It is impossible to visit Chile without being awestruck by the incredible natural splendour that stretches from the Atacama Desert to the Antarctic wildernesses. As if that wasn’t enough, the country possesses a rich cultural heritage of globally-renowned music, art and literature. A truly wonderful country no doubt about it, but if we’re honest with ourselves, none of this is why people really come to Chile. The truth is darker, guiltier, unashamedly indulgent, and undeniably true.
The vines (photo courtesy of Santa Rita)
The juice of humanity, the fruit of the Andes, the blood of the gods, there is perhaps no other country on the planet which arouses romantic, wine-drenched notions of taste, sensuality and elegance as Chile. The proximity of the Andes to the Pacific Ocean creates climate conditions that perfectly suit the grape harvest, making Chile the proud producer of some of the world’s finest wines.
So the chance to visit a vineyard is something not to be missed. Particularly when that trip costs approximately nothing. The Centro Cultural Gabriela Mistral (the GAM), recently began organising and running free tours to the Santa Rita vineyard, a forty-minute bus ride from the city centre to the rural outskirts of the town of Buin. With travel, a packed lunch, a guided tour, live music or poetry and, of course, wine samples all included, it’s a pretty fair deal.
The cellars (photo courtesy of Santa Rita)
The Viña Santa Rita sits between Buin and the cordillera, surrounded by flat countryside, and made up of a series of low-level colonial buildings alongside warehouses, production facilities, and a museum. It resembles a large farm, many of the buildings look like barns from outside, but here the air carries the pungent scent of fermented grape rather than the less-appetising farmyard smells you’re no doubt familiar with.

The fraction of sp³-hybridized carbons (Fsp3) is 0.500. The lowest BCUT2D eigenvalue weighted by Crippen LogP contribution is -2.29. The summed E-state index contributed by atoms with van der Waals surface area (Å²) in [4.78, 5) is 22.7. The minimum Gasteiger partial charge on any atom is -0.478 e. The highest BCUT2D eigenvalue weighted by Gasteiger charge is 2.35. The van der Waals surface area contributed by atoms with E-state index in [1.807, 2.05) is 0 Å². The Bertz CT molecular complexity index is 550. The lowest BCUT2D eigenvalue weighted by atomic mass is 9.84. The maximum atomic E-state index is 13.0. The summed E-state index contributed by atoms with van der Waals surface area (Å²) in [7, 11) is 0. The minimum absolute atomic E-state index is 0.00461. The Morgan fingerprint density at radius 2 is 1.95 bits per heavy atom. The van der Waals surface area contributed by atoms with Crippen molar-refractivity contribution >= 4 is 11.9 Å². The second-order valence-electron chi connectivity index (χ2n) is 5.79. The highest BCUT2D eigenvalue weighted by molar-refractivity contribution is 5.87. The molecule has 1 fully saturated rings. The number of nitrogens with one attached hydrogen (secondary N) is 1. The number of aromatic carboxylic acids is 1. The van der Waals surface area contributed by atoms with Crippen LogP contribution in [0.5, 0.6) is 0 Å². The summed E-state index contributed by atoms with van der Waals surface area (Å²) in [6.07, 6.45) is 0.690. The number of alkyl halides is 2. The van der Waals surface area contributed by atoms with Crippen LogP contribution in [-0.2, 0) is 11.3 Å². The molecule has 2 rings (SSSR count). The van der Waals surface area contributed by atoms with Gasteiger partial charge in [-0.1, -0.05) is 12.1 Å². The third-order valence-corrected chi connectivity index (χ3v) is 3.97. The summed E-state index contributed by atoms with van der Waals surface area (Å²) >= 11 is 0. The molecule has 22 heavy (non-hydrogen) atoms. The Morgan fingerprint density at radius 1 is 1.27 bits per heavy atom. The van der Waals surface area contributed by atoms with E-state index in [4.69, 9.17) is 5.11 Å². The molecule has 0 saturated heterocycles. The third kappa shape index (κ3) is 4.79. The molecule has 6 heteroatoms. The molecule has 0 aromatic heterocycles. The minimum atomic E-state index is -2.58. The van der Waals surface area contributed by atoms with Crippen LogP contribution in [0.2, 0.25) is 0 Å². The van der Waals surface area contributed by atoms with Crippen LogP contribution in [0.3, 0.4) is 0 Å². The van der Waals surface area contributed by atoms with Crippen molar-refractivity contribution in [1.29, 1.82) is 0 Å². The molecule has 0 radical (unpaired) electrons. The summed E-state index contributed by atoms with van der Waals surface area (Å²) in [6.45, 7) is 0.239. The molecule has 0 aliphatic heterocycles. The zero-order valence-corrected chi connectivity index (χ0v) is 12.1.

A guided tour leads visitors around the vineyard and explains how wine is made, the most interesting aspect of which is the spooky cellars, with their stone arches and dark recesses, where hundreds of barrels are stored. There are some very pleasant gardens of fruit trees, ornamental shrubs and stone fountains before the tour inevitably leaves you in the vineyard shop, where you can buy wine for anything from $2000 - $80000, depending on your levels of self-restraint.
Tastings are offered in the shop although I must say that my inner scrounger was slightly disappointed by the lack of diversity to the free samples. A small glass of cabernet sauvignon was on offer, and tasty as it was, I’m much more of a merlot man. Still, not one for pickiness when it comes to free alcohol, I took a second glass when I thought no one was looking.
The main house (photo courtesy of Santa Rita)
Entertainment comes in the form of a museum with lots of indigenous artefacts, jewellery, ceramics and so on, and a room devoted to the last 500 years of maps of Chile and South America. It is remarkable how accurate mapmakers were in the old days considering the relative lack of scientific knowledge and Google Earth back then. The tours also feature live performances of music or poetry, which for us meant some half-baked cabaret of harlots and swing jazz. Perhaps it was the free samples that almost had me dozing off, or perhaps the show was just a bit dull.
But soon enough the harlots left the stage and it was time to go. It seemed like a good moment to leave as I was thinking a fair bit about another drink by this point. It had rained the day before and the mountains were freshly snow-topped and sparkled like bottle tops in the sunset and the clean countryside air. A romantic end then to a pretty enjoyable afternoon, and soon enough we were back in the belly of the beast, or central Santiago as it’s otherwise known, content, thirsty, and a little bit wiser about Chile’s marvellous grape juice.
The Gardens (photo courtesy of Santa Rita)
The GAM is running free tours to the Santa Rita vineyard on the last Saturday of each month until October. Tickets are available from 10am on the Monday prior to each tour from the GAM's information desk, where they tend to get snapped up very quickly. Maximum of two tickets per person.
Buses leave from the GAM at midday and return at 6pm. A small packed lunch is provided, and there is a nice cafe at the vineyard.
Further GAM wine tours will be held on the following dates:
The GAM website has further details (in Spanish) on its wine tours here.
You can learn more about the Santa Rita vineyard on its official website.